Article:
Artistic or Creative Endeavors: This exemption typically includes musicians, writer, artists, acting, and graphic arts.
Computer Related Occupations: This exemption includes computer jobs who have a salary of $455 per a week or more or a hourly rate of not less than $27.63 per hour.
Outside Sales: This exemption includes employees who customarily sell and are customarily away from the employer’s place of business.
Although you may think you fall into one of the above exemptions, many employers misclassify their employees. Some employers fail to pay overtime because they are simply unaware that overtime money is owed. Other employers misclassify their employees jobs on purpose to avoid paying overtime. To see if your position requires overtime pay, contact us to speak to one of our experienced attorneys right away.
Again, our lawyers are available to help determine whether your job duties make you eligible for overtime pay.
Many employers miscategorize their employees. Some employers fail to pay overtime because they are simply unaware that overtime money is owed. Other employers miscatecorize their employees jobs on purpose to avoid paying overtime. To see if your position requires overtime pay, contact our attorneys right away.
What is the minimum wage law in Colorado?
Minimum wage in Colorado is $7.78/hour as of January 1, 2013. However, certain exceptions do exist including:
- The use of lodging and meals as compensation
- Tipped employees can receive $4.62 per hour if that employee regularly
makes more than $30 in tips per month. If tipped employees’ direct wages and
tips do not equal minimum wage standards, employers are required to make up
What hours are counted for overtime pay?
Employers must count all eligible time in determining if you are owed overtime pay in any given workweek. All compensable hours must be counted or your employer may be unfairly denying you the overtime by you have earned.
- Suffered or Permitted – Time that is not specifically requested but is permitted to be performed such as employees staying late on a shift to complete an assigned task must be counted as hours worked
- Waiting Time – Time that is controlled by the employer that the employee cannot use effectively for his or her own purposes such as employees waiting for directions or a fireman waiting for an alarm is considered hours worked. This time is not compensable if employees are relieved from duty or if the time is sufficient that employees can effectively use if for their own purposes.
- On Call Time – Time is compensable if employees are required to stay on the employers premise or required to stay close to the employer’s premise so that time cannot be effectively used for their own purposes. This is generally not compensable if the employee is required to carry a pager or be on call at home.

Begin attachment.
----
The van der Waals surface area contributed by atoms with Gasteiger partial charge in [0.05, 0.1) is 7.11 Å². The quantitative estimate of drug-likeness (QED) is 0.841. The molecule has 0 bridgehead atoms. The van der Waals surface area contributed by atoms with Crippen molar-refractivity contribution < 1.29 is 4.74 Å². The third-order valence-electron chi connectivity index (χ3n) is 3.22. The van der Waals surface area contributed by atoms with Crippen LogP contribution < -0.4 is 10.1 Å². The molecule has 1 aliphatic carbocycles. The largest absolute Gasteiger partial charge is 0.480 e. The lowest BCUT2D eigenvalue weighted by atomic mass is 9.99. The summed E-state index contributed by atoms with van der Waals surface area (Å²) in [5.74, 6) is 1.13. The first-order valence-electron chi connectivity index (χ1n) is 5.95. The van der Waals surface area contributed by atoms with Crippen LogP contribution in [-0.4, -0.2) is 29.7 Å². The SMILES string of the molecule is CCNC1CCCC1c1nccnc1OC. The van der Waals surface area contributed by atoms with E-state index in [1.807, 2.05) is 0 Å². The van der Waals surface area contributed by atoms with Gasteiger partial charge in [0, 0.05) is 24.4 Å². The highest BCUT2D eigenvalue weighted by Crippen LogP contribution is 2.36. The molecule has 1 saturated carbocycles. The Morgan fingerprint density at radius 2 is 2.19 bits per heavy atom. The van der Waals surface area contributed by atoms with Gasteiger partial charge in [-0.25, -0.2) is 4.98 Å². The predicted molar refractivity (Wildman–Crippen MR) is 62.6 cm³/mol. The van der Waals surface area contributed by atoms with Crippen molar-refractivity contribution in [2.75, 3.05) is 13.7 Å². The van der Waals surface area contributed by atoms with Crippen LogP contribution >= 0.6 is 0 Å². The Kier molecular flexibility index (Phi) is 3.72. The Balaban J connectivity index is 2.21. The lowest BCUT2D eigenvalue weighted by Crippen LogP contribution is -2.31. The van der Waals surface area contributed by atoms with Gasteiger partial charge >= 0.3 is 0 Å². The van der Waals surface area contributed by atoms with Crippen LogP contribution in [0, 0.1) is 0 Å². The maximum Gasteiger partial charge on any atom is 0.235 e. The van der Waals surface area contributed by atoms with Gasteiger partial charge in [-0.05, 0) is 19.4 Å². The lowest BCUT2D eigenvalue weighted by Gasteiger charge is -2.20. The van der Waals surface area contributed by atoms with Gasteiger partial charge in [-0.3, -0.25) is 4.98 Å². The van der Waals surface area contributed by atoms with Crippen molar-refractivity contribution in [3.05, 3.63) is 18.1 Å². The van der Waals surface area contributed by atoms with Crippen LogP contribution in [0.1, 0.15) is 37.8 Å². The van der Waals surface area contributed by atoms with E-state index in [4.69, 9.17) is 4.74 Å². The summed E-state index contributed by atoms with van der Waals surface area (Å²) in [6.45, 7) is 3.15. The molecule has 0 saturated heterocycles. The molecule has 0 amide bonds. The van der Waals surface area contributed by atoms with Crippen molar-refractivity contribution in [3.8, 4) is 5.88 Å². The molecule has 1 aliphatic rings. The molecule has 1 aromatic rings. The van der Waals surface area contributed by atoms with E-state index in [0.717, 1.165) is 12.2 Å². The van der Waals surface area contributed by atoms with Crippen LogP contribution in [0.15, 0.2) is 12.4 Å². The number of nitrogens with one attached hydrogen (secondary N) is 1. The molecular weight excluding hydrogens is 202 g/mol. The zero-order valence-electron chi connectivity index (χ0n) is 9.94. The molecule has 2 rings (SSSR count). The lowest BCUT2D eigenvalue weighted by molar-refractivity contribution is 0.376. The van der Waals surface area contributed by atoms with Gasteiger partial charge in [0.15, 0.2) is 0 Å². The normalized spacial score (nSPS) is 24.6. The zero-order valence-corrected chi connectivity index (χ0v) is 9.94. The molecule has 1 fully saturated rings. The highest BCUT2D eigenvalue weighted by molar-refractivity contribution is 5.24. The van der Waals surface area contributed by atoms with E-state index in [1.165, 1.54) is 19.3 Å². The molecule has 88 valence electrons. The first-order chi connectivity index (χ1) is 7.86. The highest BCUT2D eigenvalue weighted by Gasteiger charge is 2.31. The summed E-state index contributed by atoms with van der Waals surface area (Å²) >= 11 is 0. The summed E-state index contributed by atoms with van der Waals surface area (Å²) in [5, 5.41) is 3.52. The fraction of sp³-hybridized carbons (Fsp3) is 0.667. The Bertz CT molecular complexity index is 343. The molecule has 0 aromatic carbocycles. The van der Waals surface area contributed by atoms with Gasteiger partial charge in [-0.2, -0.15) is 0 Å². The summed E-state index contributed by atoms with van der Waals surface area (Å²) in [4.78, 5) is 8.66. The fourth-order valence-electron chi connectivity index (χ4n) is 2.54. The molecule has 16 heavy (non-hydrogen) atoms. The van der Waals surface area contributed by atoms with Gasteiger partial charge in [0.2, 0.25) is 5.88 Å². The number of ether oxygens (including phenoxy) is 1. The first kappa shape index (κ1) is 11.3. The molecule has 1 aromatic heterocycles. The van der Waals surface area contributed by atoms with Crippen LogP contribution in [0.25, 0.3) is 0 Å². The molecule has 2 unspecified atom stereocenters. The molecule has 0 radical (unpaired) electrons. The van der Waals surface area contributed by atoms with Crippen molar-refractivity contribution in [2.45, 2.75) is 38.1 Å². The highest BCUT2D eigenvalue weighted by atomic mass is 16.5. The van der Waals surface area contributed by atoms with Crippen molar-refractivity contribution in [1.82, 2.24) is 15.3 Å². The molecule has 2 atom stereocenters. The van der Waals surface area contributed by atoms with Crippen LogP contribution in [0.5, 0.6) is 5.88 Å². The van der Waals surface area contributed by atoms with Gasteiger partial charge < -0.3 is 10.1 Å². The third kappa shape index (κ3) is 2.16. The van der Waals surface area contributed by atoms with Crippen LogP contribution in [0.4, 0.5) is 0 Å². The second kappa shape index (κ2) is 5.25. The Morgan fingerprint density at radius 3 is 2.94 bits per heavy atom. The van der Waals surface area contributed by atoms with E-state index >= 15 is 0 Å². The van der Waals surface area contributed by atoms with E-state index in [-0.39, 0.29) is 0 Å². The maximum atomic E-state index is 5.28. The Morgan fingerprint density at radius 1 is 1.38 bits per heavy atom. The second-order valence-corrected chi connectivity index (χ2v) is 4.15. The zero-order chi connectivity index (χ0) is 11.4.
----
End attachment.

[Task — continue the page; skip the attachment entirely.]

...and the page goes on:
- Training Time – Attendance at training seminars is considered compensable and counts towards hours worked unless it is voluntary, outside of business hours, not job related, and no additional work is performed.
- Travel Time – Travel between job sites should be paid, however, ordinary home-to-work travel time does not count as hours worked.
- Sleep Time – All time on the clock for employees required to be on duty for less than 24 hours (including sleep or time for personal activities if permitted when not busy) is considered time worked. Employees scheduled for 24 hours or more may arrange and agreement with their employer to exclude regular, uninterrupted sleeping hours of no more than 8 hours.
- Meal and Rest Periods – Time spent eating meals (typically 30 minutes or more) are not counted towards hours worked as long as the employee is relieved of all duties and is uninterrupted. Short breaks (typically 5 to 20 minutes) are generally counted towards hours worked.
What is the Employee Retirement Income Security Act?
The Employee Retirement Income Security Act (ERISA) covers retirement plans that are established and maintained to provide retirement income or to defer income until termination of covered employment or beyond. ERISA also covers welfare plans that are established and maintained to provide health benefits, disability benefits, death benefits, prepaid legal services, vacation benefits, day care centers, scholarship funds, apprenticeship and training benefits, or other similar benefits. In addition, ERISA encompasses The Consolidated Omnibus Budget Reconciliation Act of 1985 (COBRA) which provides former employees, retirees, spouses, former spouses and dependent children (deemed as “qualified beneficiaries”) the right to temporary continuation of health coverage after the occurrence of a qualifying event such as termination of employment or retirement.
Additional Resources & Information
The Department of Labor’s Wage and Hour Division (Wage and Hour) at both the federal and state level enforces Wage and Hour violations for employees of private businesses and state and local governments. To recover back pay, liquidated damages, attorney’s fees and court costs, it is necessary to consult with an attorney.